• What are the risk factors for Acute Lymphocytic Leukemia (ALL)?
    • The known risk factors for ALL include:


    • * Sex: Overall, males are more likely to develop ALL than females.
    • * Age: Most new cases happen in children between the ages of 2 and 5 years.
    • * Race: White children are almost two times more likely to develop ALL than black children.
    • * Socioeconomic status (SES): Children with a higher SES have an increased risk for ALL.
    • * Ionizing radiation.
    • * Genetic conditions: Children with the following genetic conditions are at increased risk
      • Down syndrome: Children with Down syndrome are 20 times more likely to develop ALL.
      • neurofibromatosis,
      • Shwachman syndrome,
      • Bloom syndrome,
      • ataxia telangiectasia,
      • Langerhans cell histiocytosis, and
      • Klinefelter syndrome.

  • What are the risk factors for Acute Myelogenous Leukemia (AML)?
    • The known risk factors for AML include:

    • * Race: Hispanic children are at highest risk.
    • * Chemotherapy: Children who are exposed to alkylating agents or epipodophyllotoxins during chemotherapy treatment are at increased risk.
    • * Genetic conditions: Children with the following genetic conditions are at increased risk
      • Down syndrome
      • neurofibromatosis,
      • Shwachman syndrome,
      • Bloom syndrome,
      • Familial monosomy 7,
      • Kostmann granulocytopenia, and
      • Fanconi anemia.


    • A number of other factors have been investigated to determine their relationship with ALL and AML but any evidence has been inconsistent and limited. These factors include exposures to specific chemicals, paternal occupation, paternal smoking, maternal alcohol use, and factors related to birth. International variation in the occurrence of childhood leukemias as well as studies finding increases in risk with population growth due to in- migration in areas have lead to the theory that an infectious agent may play a role; however, studies have not been able to confirm the presence of an infectious agent.

  • How is leukemia related to the Environment?
    • Additional research is needed to better understand the relationship between leukemias and the environment. Risk factors vary for adults and children and differ based on the type of leukemia. For adult-onset leukemia, the most firmly established environmental risk factor is exposure to ionizing radiation; benzene, agricultural exposures, a nd smoking also have been linked to elevated risk. For acute lymphocytic leukemia in children, their exposure to ionizing radiation and a parent's exposure to pesticides and other chemicals may increase risk.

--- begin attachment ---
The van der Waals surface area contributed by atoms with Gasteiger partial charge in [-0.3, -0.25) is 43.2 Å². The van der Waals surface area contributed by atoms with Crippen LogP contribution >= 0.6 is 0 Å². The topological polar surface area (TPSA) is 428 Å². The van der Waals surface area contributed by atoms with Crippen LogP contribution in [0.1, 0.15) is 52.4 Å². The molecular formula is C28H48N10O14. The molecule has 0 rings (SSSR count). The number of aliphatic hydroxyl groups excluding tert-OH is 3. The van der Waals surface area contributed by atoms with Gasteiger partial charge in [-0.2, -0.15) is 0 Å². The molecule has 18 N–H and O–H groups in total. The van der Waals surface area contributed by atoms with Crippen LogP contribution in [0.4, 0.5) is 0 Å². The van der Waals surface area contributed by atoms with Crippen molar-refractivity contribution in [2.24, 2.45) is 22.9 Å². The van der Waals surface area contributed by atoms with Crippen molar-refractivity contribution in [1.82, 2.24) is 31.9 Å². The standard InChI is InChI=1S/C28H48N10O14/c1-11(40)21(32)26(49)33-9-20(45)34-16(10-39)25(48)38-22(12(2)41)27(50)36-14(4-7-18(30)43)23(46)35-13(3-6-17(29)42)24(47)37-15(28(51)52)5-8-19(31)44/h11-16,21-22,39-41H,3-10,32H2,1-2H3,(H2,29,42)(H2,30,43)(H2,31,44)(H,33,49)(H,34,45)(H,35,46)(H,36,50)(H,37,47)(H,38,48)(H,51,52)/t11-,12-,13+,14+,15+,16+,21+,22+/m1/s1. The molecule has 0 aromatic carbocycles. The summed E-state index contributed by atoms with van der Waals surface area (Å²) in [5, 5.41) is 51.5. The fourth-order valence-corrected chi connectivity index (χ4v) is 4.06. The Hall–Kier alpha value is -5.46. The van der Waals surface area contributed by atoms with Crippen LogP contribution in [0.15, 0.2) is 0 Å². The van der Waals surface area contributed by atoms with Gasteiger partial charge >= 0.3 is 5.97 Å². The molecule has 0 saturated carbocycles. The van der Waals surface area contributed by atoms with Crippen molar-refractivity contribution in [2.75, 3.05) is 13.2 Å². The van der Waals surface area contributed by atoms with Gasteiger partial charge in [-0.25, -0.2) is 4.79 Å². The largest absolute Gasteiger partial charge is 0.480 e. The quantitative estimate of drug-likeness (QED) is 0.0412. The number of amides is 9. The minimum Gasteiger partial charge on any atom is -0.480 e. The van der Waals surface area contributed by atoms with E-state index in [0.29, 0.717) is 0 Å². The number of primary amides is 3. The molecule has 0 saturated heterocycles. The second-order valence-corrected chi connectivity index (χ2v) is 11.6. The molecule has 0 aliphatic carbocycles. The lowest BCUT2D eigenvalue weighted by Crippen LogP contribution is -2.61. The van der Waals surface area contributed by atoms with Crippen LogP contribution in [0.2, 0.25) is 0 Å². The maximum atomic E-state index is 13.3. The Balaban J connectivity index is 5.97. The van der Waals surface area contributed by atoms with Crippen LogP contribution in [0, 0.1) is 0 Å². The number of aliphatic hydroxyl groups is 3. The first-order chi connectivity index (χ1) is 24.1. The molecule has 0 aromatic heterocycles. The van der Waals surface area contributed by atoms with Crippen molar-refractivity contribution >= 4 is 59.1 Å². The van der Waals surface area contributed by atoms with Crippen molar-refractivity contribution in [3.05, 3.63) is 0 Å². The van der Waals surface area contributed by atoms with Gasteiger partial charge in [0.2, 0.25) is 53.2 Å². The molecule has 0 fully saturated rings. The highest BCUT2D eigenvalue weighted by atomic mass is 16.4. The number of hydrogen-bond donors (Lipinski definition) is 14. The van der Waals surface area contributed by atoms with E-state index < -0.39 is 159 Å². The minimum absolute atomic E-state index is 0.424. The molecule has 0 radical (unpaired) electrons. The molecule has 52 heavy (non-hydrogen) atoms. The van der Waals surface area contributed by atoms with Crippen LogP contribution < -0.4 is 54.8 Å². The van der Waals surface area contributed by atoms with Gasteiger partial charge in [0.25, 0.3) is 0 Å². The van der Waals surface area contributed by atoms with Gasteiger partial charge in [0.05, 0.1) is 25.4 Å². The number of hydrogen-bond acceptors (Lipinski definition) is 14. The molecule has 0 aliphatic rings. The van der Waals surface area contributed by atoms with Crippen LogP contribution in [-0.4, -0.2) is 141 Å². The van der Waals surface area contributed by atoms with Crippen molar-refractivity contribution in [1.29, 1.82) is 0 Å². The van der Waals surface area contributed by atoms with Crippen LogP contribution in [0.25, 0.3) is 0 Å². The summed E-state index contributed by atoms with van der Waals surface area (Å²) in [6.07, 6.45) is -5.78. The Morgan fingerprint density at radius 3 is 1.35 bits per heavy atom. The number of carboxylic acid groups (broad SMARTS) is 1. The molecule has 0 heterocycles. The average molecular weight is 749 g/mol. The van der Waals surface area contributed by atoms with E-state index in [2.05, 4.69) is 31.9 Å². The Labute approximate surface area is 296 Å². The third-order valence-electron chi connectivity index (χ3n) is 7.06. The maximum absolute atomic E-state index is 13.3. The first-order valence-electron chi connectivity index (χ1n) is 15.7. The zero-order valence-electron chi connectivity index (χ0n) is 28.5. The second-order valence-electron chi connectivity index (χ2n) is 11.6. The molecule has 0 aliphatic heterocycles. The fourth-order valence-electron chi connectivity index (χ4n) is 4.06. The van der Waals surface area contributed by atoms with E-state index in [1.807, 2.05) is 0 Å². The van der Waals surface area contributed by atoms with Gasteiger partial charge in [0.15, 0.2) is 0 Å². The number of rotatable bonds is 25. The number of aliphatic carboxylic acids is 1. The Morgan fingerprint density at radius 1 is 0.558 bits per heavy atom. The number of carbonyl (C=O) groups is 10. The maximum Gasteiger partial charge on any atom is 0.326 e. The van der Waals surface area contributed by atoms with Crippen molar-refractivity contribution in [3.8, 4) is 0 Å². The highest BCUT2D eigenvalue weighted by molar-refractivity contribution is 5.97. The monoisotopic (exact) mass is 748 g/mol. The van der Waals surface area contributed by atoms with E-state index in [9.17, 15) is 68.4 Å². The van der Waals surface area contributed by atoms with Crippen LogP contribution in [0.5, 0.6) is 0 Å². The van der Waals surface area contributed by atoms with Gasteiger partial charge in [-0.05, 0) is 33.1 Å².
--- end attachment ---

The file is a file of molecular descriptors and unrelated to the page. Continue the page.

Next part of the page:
• What are the risk factors for chronic lymphocytic leukemia?
    • Older age can affect the risk of developing chronic lymphocytic leukemia. Other risk factors include the following:
      * Being middle-aged or older, male, or white.
      * A family history of chronic lymphocytic leukemia or cancer of the lymph system.
      * Having relatives who are Russian Jews or Eastern European Jews.

Last Revised: January 28, 2014

Data

Data Query

  • Leukemia Cancer Data
  • Leukemia--Acute Lymphocytic Cancer Data
  • Leukemia--Acute Myelogenous Cancer Data
  • Leukemia--Chronic Lymphocytic Leukemia Cancer Data
  • Access the leukemia cancer data in the WI EPHT online database. Review the Data Details below to learn about interpreting the data.

    The WI EPHT online database has data about other specific cancers:

    Data Details

    What is the data source?

    The website provides data from the Wisconsin Cancer Reporting System, which is maintained by the Office of Health Informatics, Wisconsin Department of Health Services.

    How does WI EPHT measure cancer?

    The WI EPHT website includes the following measures:

    • counts for each cancer type
    • age adjusted rate for each cancer type

    What are some considerations for interpreting the data?

    While significant effort is made to ensure the accuracy and completeness of the data, there are limitations that are listed below:

    • Reporting may be less complete from rural versus urban areas of the state.
    • Reporting may be less complete for cases where diagnosis and/or treatment occurs in a different state.
    • Reporting completeness is different depending on the type of cancer.

    There are many factors that can contribute to a disease and should be considered when interpreting the data. Some of these include:

    • Demographics, e.g., race, gender, age
    • Socioeconomic Status, e.g., income level, education
    • Geographic, e.g., urban vs. rural
    • Changes in the medical field, e.g., diagnosis patterns, reporting requirements
    • Individual behavior, e.g., diet, smoking